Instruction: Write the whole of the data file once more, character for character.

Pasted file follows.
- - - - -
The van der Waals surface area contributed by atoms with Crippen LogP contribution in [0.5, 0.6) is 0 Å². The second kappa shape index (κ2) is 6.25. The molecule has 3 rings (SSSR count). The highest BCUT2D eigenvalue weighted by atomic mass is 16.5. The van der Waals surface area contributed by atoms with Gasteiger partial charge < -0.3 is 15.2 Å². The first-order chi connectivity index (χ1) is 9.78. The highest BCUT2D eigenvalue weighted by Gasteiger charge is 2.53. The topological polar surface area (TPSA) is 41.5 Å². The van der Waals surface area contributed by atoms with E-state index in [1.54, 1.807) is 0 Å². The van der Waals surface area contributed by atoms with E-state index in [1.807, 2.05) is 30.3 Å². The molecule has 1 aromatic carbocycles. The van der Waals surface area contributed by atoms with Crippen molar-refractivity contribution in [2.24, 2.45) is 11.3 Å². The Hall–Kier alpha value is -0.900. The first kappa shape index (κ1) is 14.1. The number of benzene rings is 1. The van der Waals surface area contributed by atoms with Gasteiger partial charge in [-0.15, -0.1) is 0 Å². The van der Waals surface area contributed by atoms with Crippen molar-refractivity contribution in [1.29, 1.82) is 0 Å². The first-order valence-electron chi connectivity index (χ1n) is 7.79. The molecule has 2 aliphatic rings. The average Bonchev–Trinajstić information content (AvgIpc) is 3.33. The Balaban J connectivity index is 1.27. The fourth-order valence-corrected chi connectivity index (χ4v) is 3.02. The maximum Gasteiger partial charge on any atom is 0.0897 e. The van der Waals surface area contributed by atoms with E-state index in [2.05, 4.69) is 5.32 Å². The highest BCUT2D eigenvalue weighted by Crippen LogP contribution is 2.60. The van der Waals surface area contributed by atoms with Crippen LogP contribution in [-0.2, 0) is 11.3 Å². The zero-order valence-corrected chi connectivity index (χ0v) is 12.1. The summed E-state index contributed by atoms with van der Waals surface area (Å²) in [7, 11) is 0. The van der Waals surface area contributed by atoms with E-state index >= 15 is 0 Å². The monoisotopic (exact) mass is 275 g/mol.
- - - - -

The van der Waals surface area contributed by atoms with Crippen LogP contribution in [0.5, 0.6) is 0 Å². The second kappa shape index (κ2) is 6.25. The molecule has 3 rings (SSSR count). The highest BCUT2D eigenvalue weighted by atomic mass is 16.5. The van der Waals surface area contributed by atoms with Gasteiger partial charge < -0.3 is 15.2 Å². The first-order chi connectivity index (χ1) is 9.78. The highest BCUT2D eigenvalue weighted by Gasteiger charge is 2.53. The topological polar surface area (TPSA) is 41.5 Å². The van der Waals surface area contributed by atoms with E-state index in [1.54, 1.807) is 0 Å². The van der Waals surface area contributed by atoms with E-state index in [1.807, 2.05) is 30.3 Å². The molecule has 1 aromatic carbocycles. The van der Waals surface area contributed by atoms with Crippen molar-refractivity contribution in [2.24, 2.45) is 11.3 Å². The Hall–Kier alpha value is -0.900. The first kappa shape index (κ1) is 14.1. The number of benzene rings is 1. The van der Waals surface area contributed by atoms with Gasteiger partial charge in [-0.15, -0.1) is 0 Å². The van der Waals surface area contributed by atoms with Crippen molar-refractivity contribution in [1.29, 1.82) is 0 Å². The first-order valence-electron chi connectivity index (χ1n) is 7.79. The molecule has 2 aliphatic rings. The average Bonchev–Trinajstić information content (AvgIpc) is 3.33. The Balaban J connectivity index is 1.27. The fourth-order valence-corrected chi connectivity index (χ4v) is 3.02. The maximum Gasteiger partial charge on any atom is 0.0897 e. The van der Waals surface area contributed by atoms with E-state index in [2.05, 4.69) is 5.32 Å². The highest BCUT2D eigenvalue weighted by Crippen LogP contribution is 2.60. The van der Waals surface area contributed by atoms with Crippen LogP contribution in [-0.2, 0) is 11.3 Å². The zero-order valence-corrected chi connectivity index (χ0v) is 12.1. The summed E-state index contributed by atoms with van der Waals surface area (Å²) in [7, 11) is 0. The van der Waals surface area contributed by atoms with E-state index >= 15 is 0 Å². The monoisotopic (exact) mass is 275 g/mol.